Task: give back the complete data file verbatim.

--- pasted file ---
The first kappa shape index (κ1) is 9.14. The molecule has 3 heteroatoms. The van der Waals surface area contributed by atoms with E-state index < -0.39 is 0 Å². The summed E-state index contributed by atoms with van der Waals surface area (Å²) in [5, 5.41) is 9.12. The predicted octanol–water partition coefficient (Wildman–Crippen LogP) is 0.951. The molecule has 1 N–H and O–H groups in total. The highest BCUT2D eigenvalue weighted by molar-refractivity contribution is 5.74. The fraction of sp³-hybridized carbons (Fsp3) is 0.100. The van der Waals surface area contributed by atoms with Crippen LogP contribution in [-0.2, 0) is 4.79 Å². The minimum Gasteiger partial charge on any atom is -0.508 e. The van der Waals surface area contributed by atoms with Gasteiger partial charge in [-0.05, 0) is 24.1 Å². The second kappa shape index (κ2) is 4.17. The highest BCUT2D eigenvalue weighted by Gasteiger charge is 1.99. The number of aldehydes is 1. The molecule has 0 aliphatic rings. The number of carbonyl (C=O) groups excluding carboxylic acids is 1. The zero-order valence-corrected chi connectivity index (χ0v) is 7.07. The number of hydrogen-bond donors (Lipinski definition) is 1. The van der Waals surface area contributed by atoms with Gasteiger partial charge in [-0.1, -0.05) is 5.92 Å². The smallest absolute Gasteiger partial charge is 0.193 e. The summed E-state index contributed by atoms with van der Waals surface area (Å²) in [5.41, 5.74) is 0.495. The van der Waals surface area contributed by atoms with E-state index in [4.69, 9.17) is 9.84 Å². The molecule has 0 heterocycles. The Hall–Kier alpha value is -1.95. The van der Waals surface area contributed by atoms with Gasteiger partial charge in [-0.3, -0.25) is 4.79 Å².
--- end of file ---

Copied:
The first kappa shape index (κ1) is 9.14. The molecule has 3 heteroatoms. The van der Waals surface area contributed by atoms with E-state index < -0.39 is 0 Å². The summed E-state index contributed by atoms with van der Waals surface area (Å²) in [5, 5.41) is 9.12. The predicted octanol–water partition coefficient (Wildman–Crippen LogP) is 0.951. The molecule has 1 N–H and O–H groups in total. The highest BCUT2D eigenvalue weighted by molar-refractivity contribution is 5.74. The fraction of sp³-hybridized carbons (Fsp3) is 0.100. The van der Waals surface area contributed by atoms with Crippen LogP contribution in [-0.2, 0) is 4.79 Å². The minimum Gasteiger partial charge on any atom is -0.508 e. The van der Waals surface area contributed by atoms with Gasteiger partial charge in [-0.05, 0) is 24.1 Å². The second kappa shape index (κ2) is 4.17. The highest BCUT2D eigenvalue weighted by Gasteiger charge is 1.99. The number of aldehydes is 1. The molecule has 0 aliphatic rings. The number of carbonyl (C=O) groups excluding carboxylic acids is 1. The zero-order valence-corrected chi connectivity index (χ0v) is 7.07. The number of hydrogen-bond donors (Lipinski definition) is 1. The van der Waals surface area contributed by atoms with Gasteiger partial charge in [-0.1, -0.05) is 5.92 Å². The smallest absolute Gasteiger partial charge is 0.193 e. The summed E-state index contributed by atoms with van der Waals surface area (Å²) in [5.41, 5.74) is 0.495. The van der Waals surface area contributed by atoms with E-state index in [4.69, 9.17) is 9.84 Å². The molecule has 0 heterocycles. The Hall–Kier alpha value is -1.95. The van der Waals surface area contributed by atoms with Gasteiger partial charge in [-0.3, -0.25) is 4.79 Å².